New York Times and USA Today bestselling author of eighteen novels, former pediatric ER doctor CJ Lyons (@cjlyonswriter) has lived the life she writes about in her cutting edge Thrillers with Heart. CJ has been called a “master within the genre” (Pittsburgh Magazine) and her work has been praised as “breathtakingly fast-paced” and “riveting” (Publishers Weekly) with “characters with beating hearts and three dimensions” (Newsday). Learn more about CJ’s Thrillers with Heart at her website and everything she knows about being a bestseller and selling a million books at www.NoRulesJustWRITE.com.

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22 Comments on "Why I Choose to Both Self-Publish and Traditionally Publish"

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troublesometots

Great post that does a lot to soothe my ever-present insecurity about turning down a traditional publishing contract (book is not yet out so we’re many months from figuring out how savvy or not a move this was).

This, “Will this make my readers jump in delight and tell their friends?”

This is my new criteria for everything. Great post!

CJ Lyons

Glad you found it helpful! Truly, when I adopted that as my mantra for making my decisions, everything got soooooo much easier–not to mention much more fun!

Happy writing!

Bob Mayer
Having coined the term ‘hybrid author’ before people were really talking about it, I understand where you’re coming from. Having also pitched “Nook First” to Barnes & Noble when they hadn’t even thought of it, I understand the concept of staying ahead of the power curve. It’s the innovators and free thinkers who will succeed in the long term. Hybrid can also mean different things now. While I still have three collaborations with a Big 5; I also have stories with 47North, Amazon’s science fiction imprint and have hit #1 in science fiction on Kindle several times through that merger.… Read more »
CJ Lyons

Absolutely–strategic partnerships is the take home message for anyone building their Global Publishing Empire!

There’s a good reason why the “self” in self-publishing is never capitalized

Paula Cappa

Very insightful post! Some of us are doing this the other way around: self-publishing first as ebooks, and then a publisher picks up on the book and publishes the print editions. I think self-publishing has a lot to offer new authors and the established ones in terms of vision and options. And I’m glad that popular authors are joining the ranks of self-pubbed. As you say “using money as a benchmark for decision making” has its failures. That kind of thinking doesn’t rule the self-pubbed. In the end it’s all about a healthy readership.

CJ Lyons

Yes, Paula, I’ve had friends who have gone that route. My greatest fear, though, is the number of self-published authors who don’t fully understand the industry (much less the contracts) enough to negotiate a true partnership with their NYC publishers.

Like any business venture, information is power. But putting your focus on the reader is an excellent place to start–translating that into a traditional publishing contract is where the difficulty lies.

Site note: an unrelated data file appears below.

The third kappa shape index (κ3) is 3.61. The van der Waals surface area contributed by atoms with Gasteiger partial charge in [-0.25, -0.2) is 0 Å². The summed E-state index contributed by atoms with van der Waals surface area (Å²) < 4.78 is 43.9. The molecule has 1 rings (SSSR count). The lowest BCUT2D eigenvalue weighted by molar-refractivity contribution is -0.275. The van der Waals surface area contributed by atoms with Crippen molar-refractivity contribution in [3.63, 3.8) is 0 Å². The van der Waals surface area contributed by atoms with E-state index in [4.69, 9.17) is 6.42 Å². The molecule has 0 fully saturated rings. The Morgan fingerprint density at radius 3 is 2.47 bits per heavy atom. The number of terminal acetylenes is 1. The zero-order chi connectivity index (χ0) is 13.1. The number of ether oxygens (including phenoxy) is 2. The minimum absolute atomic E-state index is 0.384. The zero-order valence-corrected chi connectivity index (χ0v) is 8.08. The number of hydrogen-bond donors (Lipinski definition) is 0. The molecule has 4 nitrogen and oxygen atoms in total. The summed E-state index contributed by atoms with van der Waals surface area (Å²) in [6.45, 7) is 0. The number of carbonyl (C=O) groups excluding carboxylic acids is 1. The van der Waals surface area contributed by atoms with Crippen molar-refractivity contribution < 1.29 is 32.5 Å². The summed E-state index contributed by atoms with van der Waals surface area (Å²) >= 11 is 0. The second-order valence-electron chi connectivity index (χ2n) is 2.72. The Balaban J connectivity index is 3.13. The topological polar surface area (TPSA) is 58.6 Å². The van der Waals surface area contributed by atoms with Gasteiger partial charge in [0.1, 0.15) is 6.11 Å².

But it can be done, as my own partnership with Sourcebooks has shown!

Pamela Aares

CJ- thanks. with your and Joanna’s guidance I turned away from NY — and Love Bats Last will debut in February
http://www.pamelaaares.com/coming-soon/
Maybe I’ll turn back to New york, but for now the path is indie. I smile when people who don’t know think it’s easy– like you, I have an army of people working on every book at al levels. Thanks to you, Jane, Joanna– it helps so much to have guidance in this forest!

CJ Lyons

Congrats on following your dream, Pamela! You are so very right–publishing (no matter how you tackle it!) truly is a team sport, lol!

Best of luck!

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Elliott Garber

This is a great overview of the most important issues for us aspiring authors to think about. There was a great discussion today over at the Writer’s Cafe where a bunch of successful hybrid authors talked about the pros and cons of using agents.

Someone linked to your post here and that’s how I came over! Here’s that forum discussion:

http://www.kboards.com/index.php/topic,169770.0.html

CJ Lyons
Thanks for sharing the link, Elliott! Must you have an agent to work with NYC? No–in fact, many would argue that a good literary attorney could handle contract negotiations if need be. BUT…having my agent as a partner has been invaluable to me. We plan strategy, decide which books we even allow NYC to bid on, where I’m growing my audience as far as genre and other media (like TV, animation, film, graphic novels, etc) and she handles my foreign rights, audio, etc. And she stays on top of my NYC publishers to make sure nothing gets dropped since she… Read more »
JCMorrows

GREAT BLOG!

I have nominated you for the Versatile Blogger Award!

CONGRATULATIONS!

You can read more about this in the post below:
http://homeschoolmommusings.wordpress.com/2013/12/10/wow-a-blog-award-how-exciting (It will be up as soon as I can find 5 more blogs) 😉

God Bless You!

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[…] first one is from CJ Lyons over on on Jane Friedman’s blog: Why I Choose to Self-Publish and Traditionally Publish. THIS,  my friends is where your successful writers are headed (the world many already live). She […]

Robyn LaRue

I’m planning a hybrid career from the outset, thanks to authors who do it right. I also really like the idea of focusing on what makes the readers happy. I’m still new to all of this, but I have some great role models right here. 🙂

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[…] *Sometimes, though, you can straddle the fence. Have a look at this. […]

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[…] I think I checked out but never followed and can’t remember why, has a post on why she is a hybrid. One word: diversification. Honestly, this is the best way to go, taking things on a case by case […]

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Martin Lake

I’m in the process of considering becoming ‘hybrid’. Your post has come at exactly the right time for me. Thank you.